If you can get through the album without dizziness, blurred vision and a balance system on the edge of breakdown, you are automatically eligible for a new round or ten. If the feeling of having eaten too much candy floss quickly emerge, and the stomach content threatens to come back up, then Grand Guignol Orchestra is probably not for you. Therefore, an objectively ambivalent rating.
Svart Records, 26.04.19
The album with the long title Abstract Principles Taken To Their Logical Extremes, was originally released in 1995.
When the album is now re-released, almost 25 years later, it can be a good example of the fact that there will always be music in the underground that one has yet to discover.
Some will consider the London, UK band's only full length as a hidden gem. Others will just call it a messy clutter.
Dark Heresy mix death metal riffs with a schizophrenic hybrid of contemporary music, jazz, folk rock and classicism.
The sound has been restored and remastered for the occasion in Orgone Studios by Jaime Gómez Arellano (who, among other things, provided new sound on last year's version of Grand Declaration of War).
Personally, I'm rather sceptical toward this dry production, the cardboard drums and the schizophrenia, but it's a strange album, and I'll rather leave the judgement to you.
Disclaimer: Mini-reviews are impulsive and based on short time spent with the music.
Incorrect impressions may occur. Listen and form your own fucking opinion!
Memento Mori, 22.04.19
American Filtheater has the present decade as its domain.
Put another way, the one-man band has been active since 2010. Blight of Sempiternal Putrefaction is Filtheater's first album, after four EPs and a split.
The band, consisting of multi-instrumentalist Jared Moran, plays filthy death metal with abundant eeriness and hints of chaos and dissonance.
Besides predictable lack of originality, the death metal is entirely passable.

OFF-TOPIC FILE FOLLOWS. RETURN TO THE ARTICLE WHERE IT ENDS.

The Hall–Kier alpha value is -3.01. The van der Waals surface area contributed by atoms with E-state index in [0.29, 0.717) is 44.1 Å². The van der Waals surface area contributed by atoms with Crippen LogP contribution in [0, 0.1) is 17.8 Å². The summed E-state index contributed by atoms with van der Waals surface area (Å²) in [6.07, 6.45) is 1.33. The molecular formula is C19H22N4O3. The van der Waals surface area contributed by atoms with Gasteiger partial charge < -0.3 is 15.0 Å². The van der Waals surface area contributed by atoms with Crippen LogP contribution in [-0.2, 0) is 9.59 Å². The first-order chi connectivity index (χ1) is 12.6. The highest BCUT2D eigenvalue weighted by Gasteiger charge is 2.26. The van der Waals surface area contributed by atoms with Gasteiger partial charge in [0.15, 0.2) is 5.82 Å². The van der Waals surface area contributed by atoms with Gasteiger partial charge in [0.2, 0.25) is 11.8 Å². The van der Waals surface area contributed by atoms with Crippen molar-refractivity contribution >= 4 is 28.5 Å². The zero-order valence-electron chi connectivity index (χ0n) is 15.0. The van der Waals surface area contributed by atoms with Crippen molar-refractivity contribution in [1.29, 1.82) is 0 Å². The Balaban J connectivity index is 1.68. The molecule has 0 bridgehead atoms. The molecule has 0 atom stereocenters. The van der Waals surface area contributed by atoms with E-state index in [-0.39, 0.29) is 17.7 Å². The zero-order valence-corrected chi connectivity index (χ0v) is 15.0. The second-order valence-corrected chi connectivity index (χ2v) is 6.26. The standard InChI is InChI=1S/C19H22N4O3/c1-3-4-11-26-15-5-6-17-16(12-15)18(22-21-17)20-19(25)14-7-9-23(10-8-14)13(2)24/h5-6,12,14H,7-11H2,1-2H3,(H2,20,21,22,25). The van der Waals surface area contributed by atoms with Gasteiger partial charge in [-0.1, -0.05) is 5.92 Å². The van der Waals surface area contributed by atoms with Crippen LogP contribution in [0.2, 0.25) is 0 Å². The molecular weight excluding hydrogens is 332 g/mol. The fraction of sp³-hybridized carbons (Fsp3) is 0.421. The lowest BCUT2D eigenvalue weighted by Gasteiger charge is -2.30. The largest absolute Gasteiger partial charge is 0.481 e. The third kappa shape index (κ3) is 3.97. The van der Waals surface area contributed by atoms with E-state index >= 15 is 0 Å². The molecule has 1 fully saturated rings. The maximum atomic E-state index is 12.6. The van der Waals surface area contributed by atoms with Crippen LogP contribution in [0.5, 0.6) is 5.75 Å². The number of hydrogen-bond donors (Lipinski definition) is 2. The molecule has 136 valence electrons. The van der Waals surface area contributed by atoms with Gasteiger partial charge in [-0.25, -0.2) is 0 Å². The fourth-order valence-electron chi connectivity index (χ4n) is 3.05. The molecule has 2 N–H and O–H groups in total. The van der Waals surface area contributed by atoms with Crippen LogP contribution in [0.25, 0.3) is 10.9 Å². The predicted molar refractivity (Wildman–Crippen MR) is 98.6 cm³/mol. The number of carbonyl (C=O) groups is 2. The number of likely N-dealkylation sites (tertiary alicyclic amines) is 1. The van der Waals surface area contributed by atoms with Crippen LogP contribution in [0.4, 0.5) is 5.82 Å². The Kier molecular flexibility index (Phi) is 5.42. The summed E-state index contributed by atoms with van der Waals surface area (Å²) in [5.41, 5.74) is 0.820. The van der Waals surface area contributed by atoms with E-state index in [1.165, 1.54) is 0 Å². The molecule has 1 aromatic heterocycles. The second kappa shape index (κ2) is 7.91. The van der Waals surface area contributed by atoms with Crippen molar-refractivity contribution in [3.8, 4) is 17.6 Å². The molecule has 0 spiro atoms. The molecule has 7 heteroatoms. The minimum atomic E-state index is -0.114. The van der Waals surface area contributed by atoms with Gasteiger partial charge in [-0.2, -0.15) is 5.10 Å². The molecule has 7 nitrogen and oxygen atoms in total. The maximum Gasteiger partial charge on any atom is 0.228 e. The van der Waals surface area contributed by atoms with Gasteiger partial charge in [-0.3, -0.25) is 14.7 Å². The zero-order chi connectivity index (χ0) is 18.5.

The biggest drawback is the turbid production and the at times terribly clacking drum sound.
As the music don't stand out either, I see no reason to spend more time on this debut. But as sole member Jared wrote to me, “to each its own”.
PS: Edited 24.05.19, after discovering that Filtheater don't consist of four members.
From Rochester, the city with the British-sounding name north of the state of New York, the melodic band Ancalagon returns two years after the album Gateway Specter.
The band still performs an extremely melodious offspring of extreme metal, with black elements.
This time, however, the music feels more like a hybrid of folkish heavy metal and extreme metal.
A bit like melodic pagan, without the strongest feeling of Nordic forests with Viking ships on the horizon.
It still sounds as if Ancalagon may have had a slight horn of mead. Though in moderation. They may as well have had a drop of Persian wine, as on the previous album. This time mainly in the song Glaurung The Golden Basilisk. The most surprising thing after all, is that the band has chosen, and succeeded at, going in an even more melodic direction than on the debut album.
There's still a bit of darkness to be traced. The riffs are still pretty hard, despite all the melody, and the vocals are still black and sharp. The vocal is also still quite uniform, and thus reasonably humdrum in the long run, but in spite of that, it doesn't bother me noteworthy.
Noctopoth is an unusual album, as was its predecessor. And it gradually grows stronger.
Check it out if the description arouses curiosity.